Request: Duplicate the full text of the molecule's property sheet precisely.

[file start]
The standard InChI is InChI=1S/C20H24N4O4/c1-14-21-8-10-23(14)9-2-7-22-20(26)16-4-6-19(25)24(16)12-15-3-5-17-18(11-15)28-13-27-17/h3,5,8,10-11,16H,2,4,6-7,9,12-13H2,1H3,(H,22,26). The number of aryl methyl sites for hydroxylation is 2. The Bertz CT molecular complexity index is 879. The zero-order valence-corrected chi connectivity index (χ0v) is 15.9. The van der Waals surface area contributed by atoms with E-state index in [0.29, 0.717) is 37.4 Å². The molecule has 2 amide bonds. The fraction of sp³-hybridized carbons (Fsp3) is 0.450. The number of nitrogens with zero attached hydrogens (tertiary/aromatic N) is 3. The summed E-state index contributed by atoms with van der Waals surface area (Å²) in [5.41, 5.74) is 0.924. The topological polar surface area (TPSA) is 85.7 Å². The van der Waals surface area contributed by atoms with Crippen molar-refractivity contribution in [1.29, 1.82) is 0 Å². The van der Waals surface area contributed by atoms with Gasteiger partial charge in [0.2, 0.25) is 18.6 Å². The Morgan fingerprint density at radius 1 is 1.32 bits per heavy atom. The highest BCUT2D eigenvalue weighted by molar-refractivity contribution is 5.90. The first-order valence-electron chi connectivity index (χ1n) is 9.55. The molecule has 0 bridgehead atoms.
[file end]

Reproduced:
The standard InChI is InChI=1S/C20H24N4O4/c1-14-21-8-10-23(14)9-2-7-22-20(26)16-4-6-19(25)24(16)12-15-3-5-17-18(11-15)28-13-27-17/h3,5,8,10-11,16H,2,4,6-7,9,12-13H2,1H3,(H,22,26). The number of aryl methyl sites for hydroxylation is 2. The Bertz CT molecular complexity index is 879. The zero-order valence-corrected chi connectivity index (χ0v) is 15.9. The van der Waals surface area contributed by atoms with E-state index in [0.29, 0.717) is 37.4 Å². The molecule has 2 amide bonds. The fraction of sp³-hybridized carbons (Fsp3) is 0.450. The number of nitrogens with zero attached hydrogens (tertiary/aromatic N) is 3. The summed E-state index contributed by atoms with van der Waals surface area (Å²) in [5.41, 5.74) is 0.924. The topological polar surface area (TPSA) is 85.7 Å². The van der Waals surface area contributed by atoms with Crippen molar-refractivity contribution in [1.29, 1.82) is 0 Å². The van der Waals surface area contributed by atoms with Gasteiger partial charge in [0.2, 0.25) is 18.6 Å². The Morgan fingerprint density at radius 1 is 1.32 bits per heavy atom. The highest BCUT2D eigenvalue weighted by molar-refractivity contribution is 5.90. The first-order valence-electron chi connectivity index (χ1n) is 9.55. The molecule has 0 bridgehead atoms.